Credit has to be given where it's due. Clorox (NYSE:CLX) has carved out a nice piece of the competitive consumables market for itself, acquiring and divesting the right businesses while it cultivates growth with its established brands. It's more than just bleach. Clorox has leveraged its family of products ranging from Kingsford charcoal to Fresh Step cat litter to Liquid-Plumr drain cleaner (and more) into an ecosystem of must-have products you buy over and over again.
In a business where size and deep pockets matter in a major way, though, none can stand in the way of consumer staples behemoth Procter & Gamble (NYSE:PG). And now, its rival's worst nightmare is being realized. P&G is an old behemoth that's thinking -- and acting -- like a tiny start-up.
Not yesteryear's Procter & Gamble
Consumers haven't likely noticed, but the way Procter & Gamble promotes its products has evolved quite a bit in just a couple of years. More of it is now being handled in-house rather than being outsourced to third-party agencies. And a little over a year ago CEO David Taylor started regularly using the term "smart audiences" as a way of describing the company's use of digital data to make advertising decisions, particularly online. In conjunction with this shift, Procter & Gamble enhanced its e-commerce platform into something that was at least somewhat competitive with better established players, even including the creation of new kinds of packaging that were better suited for online sales.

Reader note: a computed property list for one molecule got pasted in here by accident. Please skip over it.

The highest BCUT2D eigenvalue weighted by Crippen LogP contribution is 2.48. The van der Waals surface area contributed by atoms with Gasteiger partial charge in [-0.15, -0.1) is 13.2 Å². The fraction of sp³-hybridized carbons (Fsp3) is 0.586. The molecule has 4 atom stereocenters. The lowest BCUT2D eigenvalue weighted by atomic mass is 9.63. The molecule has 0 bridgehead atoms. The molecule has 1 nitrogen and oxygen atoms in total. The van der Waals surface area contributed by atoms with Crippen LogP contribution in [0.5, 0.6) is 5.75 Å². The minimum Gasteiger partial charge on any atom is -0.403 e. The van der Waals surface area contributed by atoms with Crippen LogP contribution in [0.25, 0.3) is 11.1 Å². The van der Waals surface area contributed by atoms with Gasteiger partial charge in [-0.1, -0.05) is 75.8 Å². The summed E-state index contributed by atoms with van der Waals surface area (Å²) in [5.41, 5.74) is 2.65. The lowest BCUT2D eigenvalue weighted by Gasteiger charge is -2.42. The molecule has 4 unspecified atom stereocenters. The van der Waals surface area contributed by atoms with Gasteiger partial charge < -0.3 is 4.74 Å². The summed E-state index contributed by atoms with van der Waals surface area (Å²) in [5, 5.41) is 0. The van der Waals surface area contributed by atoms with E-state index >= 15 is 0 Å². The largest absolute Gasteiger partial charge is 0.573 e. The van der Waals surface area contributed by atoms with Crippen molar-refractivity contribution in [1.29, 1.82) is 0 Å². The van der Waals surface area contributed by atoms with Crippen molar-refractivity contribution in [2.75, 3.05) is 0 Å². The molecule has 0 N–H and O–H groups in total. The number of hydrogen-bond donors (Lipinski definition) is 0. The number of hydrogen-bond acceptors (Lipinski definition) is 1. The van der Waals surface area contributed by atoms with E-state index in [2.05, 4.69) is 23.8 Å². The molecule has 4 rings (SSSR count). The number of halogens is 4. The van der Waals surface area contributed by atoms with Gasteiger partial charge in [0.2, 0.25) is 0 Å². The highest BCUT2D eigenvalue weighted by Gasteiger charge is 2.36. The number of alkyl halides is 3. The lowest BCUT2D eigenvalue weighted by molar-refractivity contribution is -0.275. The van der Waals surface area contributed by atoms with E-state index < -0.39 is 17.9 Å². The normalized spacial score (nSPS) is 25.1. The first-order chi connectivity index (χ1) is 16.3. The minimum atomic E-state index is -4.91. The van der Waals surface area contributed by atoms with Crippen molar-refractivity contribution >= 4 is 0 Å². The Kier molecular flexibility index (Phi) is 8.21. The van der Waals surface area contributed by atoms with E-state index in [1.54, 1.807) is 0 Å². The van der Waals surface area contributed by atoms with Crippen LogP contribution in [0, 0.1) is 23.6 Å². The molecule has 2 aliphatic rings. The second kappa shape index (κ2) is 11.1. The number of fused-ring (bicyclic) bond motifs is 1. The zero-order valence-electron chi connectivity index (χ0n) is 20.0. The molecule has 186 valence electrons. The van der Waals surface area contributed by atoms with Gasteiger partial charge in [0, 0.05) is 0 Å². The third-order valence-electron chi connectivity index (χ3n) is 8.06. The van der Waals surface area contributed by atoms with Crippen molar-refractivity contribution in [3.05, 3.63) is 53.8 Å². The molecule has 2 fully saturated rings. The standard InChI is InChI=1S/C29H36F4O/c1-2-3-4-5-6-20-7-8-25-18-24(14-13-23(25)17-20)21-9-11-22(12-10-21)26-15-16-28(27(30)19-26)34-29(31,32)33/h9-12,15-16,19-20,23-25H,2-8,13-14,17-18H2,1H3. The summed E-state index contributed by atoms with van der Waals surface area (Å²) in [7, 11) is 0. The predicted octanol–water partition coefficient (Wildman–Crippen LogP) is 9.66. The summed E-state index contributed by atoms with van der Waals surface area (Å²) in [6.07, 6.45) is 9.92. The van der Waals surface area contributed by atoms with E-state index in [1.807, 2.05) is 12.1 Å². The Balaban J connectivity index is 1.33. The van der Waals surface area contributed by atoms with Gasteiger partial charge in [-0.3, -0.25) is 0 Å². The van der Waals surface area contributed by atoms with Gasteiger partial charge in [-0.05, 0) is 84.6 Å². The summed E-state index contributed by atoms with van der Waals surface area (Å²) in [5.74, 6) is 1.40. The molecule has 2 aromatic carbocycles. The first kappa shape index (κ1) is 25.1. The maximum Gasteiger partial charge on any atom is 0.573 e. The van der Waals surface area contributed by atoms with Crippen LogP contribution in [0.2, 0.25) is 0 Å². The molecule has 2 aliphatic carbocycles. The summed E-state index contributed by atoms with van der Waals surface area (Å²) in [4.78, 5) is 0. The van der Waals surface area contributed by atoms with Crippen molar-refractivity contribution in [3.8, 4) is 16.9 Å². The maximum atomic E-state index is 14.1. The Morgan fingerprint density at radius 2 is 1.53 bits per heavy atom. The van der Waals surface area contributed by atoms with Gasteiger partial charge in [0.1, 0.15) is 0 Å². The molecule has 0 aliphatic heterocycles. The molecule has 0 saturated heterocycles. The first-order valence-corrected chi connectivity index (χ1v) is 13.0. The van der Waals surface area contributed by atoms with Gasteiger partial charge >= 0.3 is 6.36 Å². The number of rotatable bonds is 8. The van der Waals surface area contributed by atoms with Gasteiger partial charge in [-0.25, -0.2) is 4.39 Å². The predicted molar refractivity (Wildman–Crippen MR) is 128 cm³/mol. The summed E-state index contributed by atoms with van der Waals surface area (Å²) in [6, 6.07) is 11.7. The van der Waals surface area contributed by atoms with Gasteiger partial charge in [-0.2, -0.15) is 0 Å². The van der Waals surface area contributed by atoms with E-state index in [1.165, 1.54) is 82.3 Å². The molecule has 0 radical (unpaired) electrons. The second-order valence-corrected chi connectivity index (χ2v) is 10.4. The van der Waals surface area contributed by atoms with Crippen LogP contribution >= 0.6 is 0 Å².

None of these changes have been easy for a decades-old company that's historically relied on more traditional marketing. But it was worth the effort. Whereas a couple of years ago only about 6% of Procter's revenue was driven online, for the quarter ending in September 2020 COO Jon Moeller noted that e-commerce sales were now roughly 11% to 12% of P&G's total revenue thanks to 50% year-over-year growth for its online operation.
The pandemic clearly helped on this front, but P&G was also clearly ready to capture online market share when consumers could have easily found a rival's product.
Deep pockets, too
But Procter & Gamble isn't just a big company with a powerful double-barreled distribution model. It's also the world's second-biggest advertiser and was only recently surpassed by Amazon, according to Ad Age. The consumer goods giant reported advertising expenses of $7.3 billion for the 12-month stretch, although Ad Age reckons the effective annual advertising spend actually exceeds $10 billion in any given year. Both figures dwarf the promotional reach of smaller Clorox, which only spent $675 million on advertising for the fiscal year ending in June of last year.
This is no small matter. As clever as Clorox may be with its marketing approach, Procter & Gamble can -- and does -- overwhelm Clorox's messaging. Now P&G's advertising is being done with the online consumer as well as the brick-and-mortar consumer in mind.
Clorox isn't bad, P&G is just better
None of this is to suggest Clorox stock is un-ownable. If you own it, your capital is far from doomed. Clorox is even (technically speaking) the better dividend stock, even though both P&G and Clorox currently boast the same dividend yield of just under 2.3%. Clorox's dividend has grown at an annualized clip of 7.5%, while Procter's compounded annual dividend growth rate is a more modest 3.4%. For income-minded investors, these little things can make a big difference as time marches on.
On balance, though, Procter & Gamble's sheer size balanced with its newfound understanding of online consumerism make it the better-positioned pick for the future. The company is going to be able to make investments in its own growth that Clorox just can't make.